While cooperative utilities and municipal utilities are generally exempt from these requirements, cooperative and municipal utilities with 5,000 or more customers must implement a renewable-energy standard that recognizes the "intent of the legislature to encourage new renewable-energy production and rural economic development, while taking into consideration the effect of the standard on rates, reliability and financial resources."
A utility or competitive supplier unable to comply with the RPS during an annual period, including a three-month grace period, must pay an administrative penalty of $10 per megawatt-hour (MWh) for RECs that the utility failed to procure. Penalty payments may not be recovered in electricity rates. Funds derived from penalties go into the universal low-income energy assistance fund. Alternatively, a utility may petition the PSC for a short-term waiver from full compliance. If a utility or competitive supplier exceeds the standard in any year, it may carry forward the amount by which the standard was exceeded to comply with the standard in either or both of the two subsequent compliance years.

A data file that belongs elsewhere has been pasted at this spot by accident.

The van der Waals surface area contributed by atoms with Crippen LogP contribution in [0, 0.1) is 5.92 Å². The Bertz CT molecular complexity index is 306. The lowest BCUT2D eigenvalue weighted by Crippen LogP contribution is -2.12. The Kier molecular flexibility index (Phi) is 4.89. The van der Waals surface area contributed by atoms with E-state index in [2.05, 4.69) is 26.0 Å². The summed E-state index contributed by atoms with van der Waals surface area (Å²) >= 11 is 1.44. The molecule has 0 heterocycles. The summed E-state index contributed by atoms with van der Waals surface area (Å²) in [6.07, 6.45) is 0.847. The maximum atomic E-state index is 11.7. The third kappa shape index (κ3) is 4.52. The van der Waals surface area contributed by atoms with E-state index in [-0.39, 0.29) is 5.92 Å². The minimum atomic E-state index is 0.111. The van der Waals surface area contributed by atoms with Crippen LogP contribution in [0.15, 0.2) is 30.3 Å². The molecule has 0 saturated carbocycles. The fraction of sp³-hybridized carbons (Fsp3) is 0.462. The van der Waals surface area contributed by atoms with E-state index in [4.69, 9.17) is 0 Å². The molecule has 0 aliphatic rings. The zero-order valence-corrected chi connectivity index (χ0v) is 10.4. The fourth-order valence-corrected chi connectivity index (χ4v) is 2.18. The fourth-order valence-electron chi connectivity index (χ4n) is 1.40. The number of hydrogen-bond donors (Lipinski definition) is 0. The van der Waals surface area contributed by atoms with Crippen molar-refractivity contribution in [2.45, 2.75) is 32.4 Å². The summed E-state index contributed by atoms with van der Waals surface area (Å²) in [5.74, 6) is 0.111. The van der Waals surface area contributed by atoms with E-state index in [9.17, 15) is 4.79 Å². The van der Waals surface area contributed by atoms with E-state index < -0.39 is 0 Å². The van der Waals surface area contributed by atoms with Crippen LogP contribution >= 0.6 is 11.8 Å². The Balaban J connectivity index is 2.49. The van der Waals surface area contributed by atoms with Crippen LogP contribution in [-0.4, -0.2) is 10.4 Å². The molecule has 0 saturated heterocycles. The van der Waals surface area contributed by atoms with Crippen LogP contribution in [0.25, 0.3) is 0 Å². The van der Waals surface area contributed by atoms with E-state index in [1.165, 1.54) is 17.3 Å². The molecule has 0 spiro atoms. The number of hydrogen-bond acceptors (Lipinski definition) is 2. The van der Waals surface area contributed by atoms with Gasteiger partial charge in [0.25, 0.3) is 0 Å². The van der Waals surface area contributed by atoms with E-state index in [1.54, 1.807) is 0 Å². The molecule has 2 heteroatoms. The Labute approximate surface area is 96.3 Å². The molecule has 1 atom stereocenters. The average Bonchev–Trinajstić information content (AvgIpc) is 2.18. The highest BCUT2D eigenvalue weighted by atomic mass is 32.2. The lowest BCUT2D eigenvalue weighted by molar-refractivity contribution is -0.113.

For utilities operating in Montana within the geographic boundaries of the Western Electricity Coordinating Council, all RECs used to comply with the standard must be tracked and verified through the Western Renewable Energy Generation Information System (WREGIS). For public utilities operating in Montana within the geographic boundaries of Midwest Reliability Organization, all RECs used to comply with the standard must be tracked and verified through the Midwest Renewable Energy Tracking System (MRETS).
Cost Mitigation Measures
The law includes cost caps that limit the additional cost utilities must pay for renewable energy. Public utilities that have not restructured are not obligated to purchase eligible renewable electricity if its cost exceeds 15% of the cost of power from any other alternate resource. Cost caps with specific provisions also apply to public utilities that have restructured and competitive suppliers. The law also allows cost recovery from ratepayers for contracts pre-approved by the PSC. Utilities that intend to sign contracts of under 10 years in length are also required to demonstrate to the PSC that the contracts will pass on "lower long-term cost(s)" of meeting the standard to customers.
Legislation (H.B. 681) enacted in 2007 made competitive electricity suppliers subject to the RPS, as the original law applied only to public utilities. Legislation (S.B. 164) enacted in 2013 exempted public utilities serving 50 or fewer customers from the RPS requirements. In 2014, the Energy and Telecommunications Interim Committee (ETIC) reviewed the RPS in accordance with S.J. 6 passed in 2013. ETIC recommended the standard remain static at 15% for 2015 and beyond. H.B. 20, enacted in 2017, repealed renewable energy credit reporting requirements.
*Competitive electricity suppliers are not subject to the community renewable energy project requirement.